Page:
Working in Berlin

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Berlin is not the place for expats looking to climb the corpoate ladder and land themselves a highly paid expat contract. For that type of work expats are better off heading to Germany's automobile capital, Stuttgart, or the financial hub of Frankfurt. 

That said, each year, both foreigners and Germans working in the creative industries flock to Berlin to establish themselves. It is also a popular destination for entrepreneurs that are looking to set up their own businesses, especially in technological fields. 
 

Job market in Berlin

 
Expats moving to Berlin may find that work opportunities are relatively difficult to find
For many expats, finding work in Berlin is difficult. Year upon year, Germany's capital claims the highest unemployment rate of any city in the country. Previously a divided city, for many years Berlin was forced to put economic growth on hold in order to rehabilitate or eradicate inefficient East German businesses, and to integrate the separate infrastructures of the formerly spliced metropolis.

The economic funk has done little to dampen the spirits of Berliners though, and in fact, it seems to have only shifted the paradigm – poverty has become the unassuming aesthetic of many residents.

As a result, it has beckoned a young, creative expat community interested in working in Berlin to tap into its culture of innovation and to have access to a milieu of residents inspired by bohemian living. Studio space is cheap in the metropolis and collectives are abundant; thus artists, performers, writers and musicians will find plenty of opportunity to get involved and be inspired. That being said, there are also those who arrive jobless only to find themselves returning home after a short stint.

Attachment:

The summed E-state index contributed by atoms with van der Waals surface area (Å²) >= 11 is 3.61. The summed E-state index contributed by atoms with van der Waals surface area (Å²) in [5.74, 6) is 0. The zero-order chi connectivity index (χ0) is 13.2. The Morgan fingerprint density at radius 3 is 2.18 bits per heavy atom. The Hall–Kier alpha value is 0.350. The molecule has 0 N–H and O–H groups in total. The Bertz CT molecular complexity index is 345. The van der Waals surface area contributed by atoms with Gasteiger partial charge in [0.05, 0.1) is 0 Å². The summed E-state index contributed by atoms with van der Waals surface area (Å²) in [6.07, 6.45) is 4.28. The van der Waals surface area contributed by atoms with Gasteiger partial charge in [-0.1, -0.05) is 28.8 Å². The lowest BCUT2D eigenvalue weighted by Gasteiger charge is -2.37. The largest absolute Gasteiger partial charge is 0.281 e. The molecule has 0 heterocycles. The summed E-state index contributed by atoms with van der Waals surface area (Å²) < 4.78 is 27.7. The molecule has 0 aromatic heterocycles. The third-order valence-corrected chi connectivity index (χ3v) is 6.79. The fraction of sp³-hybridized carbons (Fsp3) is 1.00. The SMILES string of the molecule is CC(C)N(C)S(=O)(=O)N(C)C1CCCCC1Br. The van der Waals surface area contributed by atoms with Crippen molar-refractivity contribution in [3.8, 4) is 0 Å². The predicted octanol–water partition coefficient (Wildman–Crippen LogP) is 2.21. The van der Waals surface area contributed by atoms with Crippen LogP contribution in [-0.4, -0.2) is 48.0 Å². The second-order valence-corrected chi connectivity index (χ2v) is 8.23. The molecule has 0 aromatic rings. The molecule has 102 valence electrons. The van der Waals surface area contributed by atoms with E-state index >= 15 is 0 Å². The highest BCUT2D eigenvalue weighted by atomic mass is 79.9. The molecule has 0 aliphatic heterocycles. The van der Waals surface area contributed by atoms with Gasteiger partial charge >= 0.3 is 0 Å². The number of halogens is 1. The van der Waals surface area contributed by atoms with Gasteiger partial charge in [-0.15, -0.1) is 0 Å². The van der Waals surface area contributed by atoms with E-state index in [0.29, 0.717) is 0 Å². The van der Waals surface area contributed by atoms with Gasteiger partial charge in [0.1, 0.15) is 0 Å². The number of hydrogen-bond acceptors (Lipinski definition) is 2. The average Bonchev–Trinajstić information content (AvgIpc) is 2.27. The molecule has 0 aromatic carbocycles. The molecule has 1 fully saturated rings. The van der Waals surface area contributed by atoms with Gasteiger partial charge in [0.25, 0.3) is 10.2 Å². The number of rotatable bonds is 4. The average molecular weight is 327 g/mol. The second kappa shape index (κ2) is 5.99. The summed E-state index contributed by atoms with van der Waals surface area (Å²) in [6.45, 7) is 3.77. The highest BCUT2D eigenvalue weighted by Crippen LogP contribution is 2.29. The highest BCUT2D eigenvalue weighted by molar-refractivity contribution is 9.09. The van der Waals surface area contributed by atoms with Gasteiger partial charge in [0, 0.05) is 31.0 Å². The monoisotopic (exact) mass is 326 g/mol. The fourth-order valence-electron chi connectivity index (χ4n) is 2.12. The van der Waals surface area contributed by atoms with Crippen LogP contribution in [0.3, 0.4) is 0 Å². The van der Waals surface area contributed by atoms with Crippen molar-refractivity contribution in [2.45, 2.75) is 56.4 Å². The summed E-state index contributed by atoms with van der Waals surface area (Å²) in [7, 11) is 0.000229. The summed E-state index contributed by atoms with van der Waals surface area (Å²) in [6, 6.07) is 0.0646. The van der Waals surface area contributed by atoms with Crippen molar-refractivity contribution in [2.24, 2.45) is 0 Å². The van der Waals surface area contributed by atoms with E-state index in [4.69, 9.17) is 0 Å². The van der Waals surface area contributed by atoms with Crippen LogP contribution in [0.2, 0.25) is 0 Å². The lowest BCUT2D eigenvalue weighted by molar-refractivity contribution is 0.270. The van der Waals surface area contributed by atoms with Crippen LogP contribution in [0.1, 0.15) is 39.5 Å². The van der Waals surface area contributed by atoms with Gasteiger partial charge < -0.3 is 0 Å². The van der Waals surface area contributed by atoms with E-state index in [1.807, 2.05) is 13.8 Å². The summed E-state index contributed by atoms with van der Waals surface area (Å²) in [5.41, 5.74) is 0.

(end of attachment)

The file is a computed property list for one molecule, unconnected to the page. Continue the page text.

Despite Berlin's relatively high rates of poverty and unemployment, it ranks near the top of German cities when it comes to job creation. Thus those with the skills and the drive have the potential to find a professional niche for themselves.

Expats who prefer a path paved by more formality should look into one of the many Internet and media start-ups that have popped up in post-war Berlin. The city has also taken steps to establish itself as a global competitor poised to attract high-tech, modern service companies and those in the processing industry.
 
Furthermore, with dozens of universities, colleges and polytechnics, as well as over 200 research institutes, Berlin also boasts job opportunities in research and development.

As a final alternative, English-speaking expats should consider teaching English or working part-time in the tourism and hospitality service industries, the city's largest source of employment. These professions pay little, but are often easier to come by than freelance work or a position in a more formal sector.
 

Finding a job in Berlin


Expats trying to find work in Berlin can start by using online sources for some useful insights into the types of job available in the city. However, those looking for work in niche industries will benefit from networking and making contacts with those already in their field in Berlin. 

Speaking German is not a prerequisite for many jobs in Berlin, but some knowledge of the local language will certainly be beneficial to new arrivals hoping to pursue a successful career in the metropolis. 

Expats moving to Berlin from outside the EU or newer EU-member states such as Bulgaria or Romania must ensure they have the necessary work permit for Germany so they can legally take up employment. Realistically speaking, without an EU passport or sought-after qualifications, expats are likely to struggle to find work in Berlin, more so that in any other German city.

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